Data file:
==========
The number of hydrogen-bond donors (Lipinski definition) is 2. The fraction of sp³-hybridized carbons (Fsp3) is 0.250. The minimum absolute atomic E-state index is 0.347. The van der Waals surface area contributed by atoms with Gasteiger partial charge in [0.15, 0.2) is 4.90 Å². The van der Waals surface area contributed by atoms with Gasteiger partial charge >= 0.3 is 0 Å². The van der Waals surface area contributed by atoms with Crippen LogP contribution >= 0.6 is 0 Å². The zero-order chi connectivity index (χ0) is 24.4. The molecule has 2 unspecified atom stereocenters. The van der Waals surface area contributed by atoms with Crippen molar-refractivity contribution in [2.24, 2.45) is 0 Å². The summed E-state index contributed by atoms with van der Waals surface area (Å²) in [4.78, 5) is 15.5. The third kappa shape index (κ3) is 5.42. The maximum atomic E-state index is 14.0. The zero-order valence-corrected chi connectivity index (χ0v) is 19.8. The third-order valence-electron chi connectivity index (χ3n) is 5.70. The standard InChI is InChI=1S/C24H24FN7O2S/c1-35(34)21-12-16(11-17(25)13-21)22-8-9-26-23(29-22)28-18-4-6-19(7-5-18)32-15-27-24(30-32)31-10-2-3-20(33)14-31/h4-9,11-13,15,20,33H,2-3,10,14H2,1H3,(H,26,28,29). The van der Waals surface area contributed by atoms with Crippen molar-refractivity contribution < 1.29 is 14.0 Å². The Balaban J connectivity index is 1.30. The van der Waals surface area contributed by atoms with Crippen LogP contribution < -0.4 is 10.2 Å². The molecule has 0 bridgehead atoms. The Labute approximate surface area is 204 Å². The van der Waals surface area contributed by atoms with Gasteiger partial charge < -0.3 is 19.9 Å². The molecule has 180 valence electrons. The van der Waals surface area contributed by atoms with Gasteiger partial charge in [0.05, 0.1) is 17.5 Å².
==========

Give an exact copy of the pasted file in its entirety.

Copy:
The number of hydrogen-bond donors (Lipinski definition) is 2. The fraction of sp³-hybridized carbons (Fsp3) is 0.250. The minimum absolute atomic E-state index is 0.347. The van der Waals surface area contributed by atoms with Gasteiger partial charge in [0.15, 0.2) is 4.90 Å². The van der Waals surface area contributed by atoms with Gasteiger partial charge >= 0.3 is 0 Å². The van der Waals surface area contributed by atoms with Crippen LogP contribution >= 0.6 is 0 Å². The zero-order chi connectivity index (χ0) is 24.4. The molecule has 2 unspecified atom stereocenters. The van der Waals surface area contributed by atoms with Crippen molar-refractivity contribution in [2.24, 2.45) is 0 Å². The summed E-state index contributed by atoms with van der Waals surface area (Å²) in [4.78, 5) is 15.5. The third kappa shape index (κ3) is 5.42. The maximum atomic E-state index is 14.0. The zero-order valence-corrected chi connectivity index (χ0v) is 19.8. The third-order valence-electron chi connectivity index (χ3n) is 5.70. The standard InChI is InChI=1S/C24H24FN7O2S/c1-35(34)21-12-16(11-17(25)13-21)22-8-9-26-23(29-22)28-18-4-6-19(7-5-18)32-15-27-24(30-32)31-10-2-3-20(33)14-31/h4-9,11-13,15,20,33H,2-3,10,14H2,1H3,(H,26,28,29). The van der Waals surface area contributed by atoms with Crippen molar-refractivity contribution < 1.29 is 14.0 Å². The Balaban J connectivity index is 1.30. The van der Waals surface area contributed by atoms with Crippen LogP contribution < -0.4 is 10.2 Å². The molecule has 0 bridgehead atoms. The Labute approximate surface area is 204 Å². The van der Waals surface area contributed by atoms with Gasteiger partial charge < -0.3 is 19.9 Å². The molecule has 180 valence electrons. The van der Waals surface area contributed by atoms with Gasteiger partial charge in [0.05, 0.1) is 17.5 Å².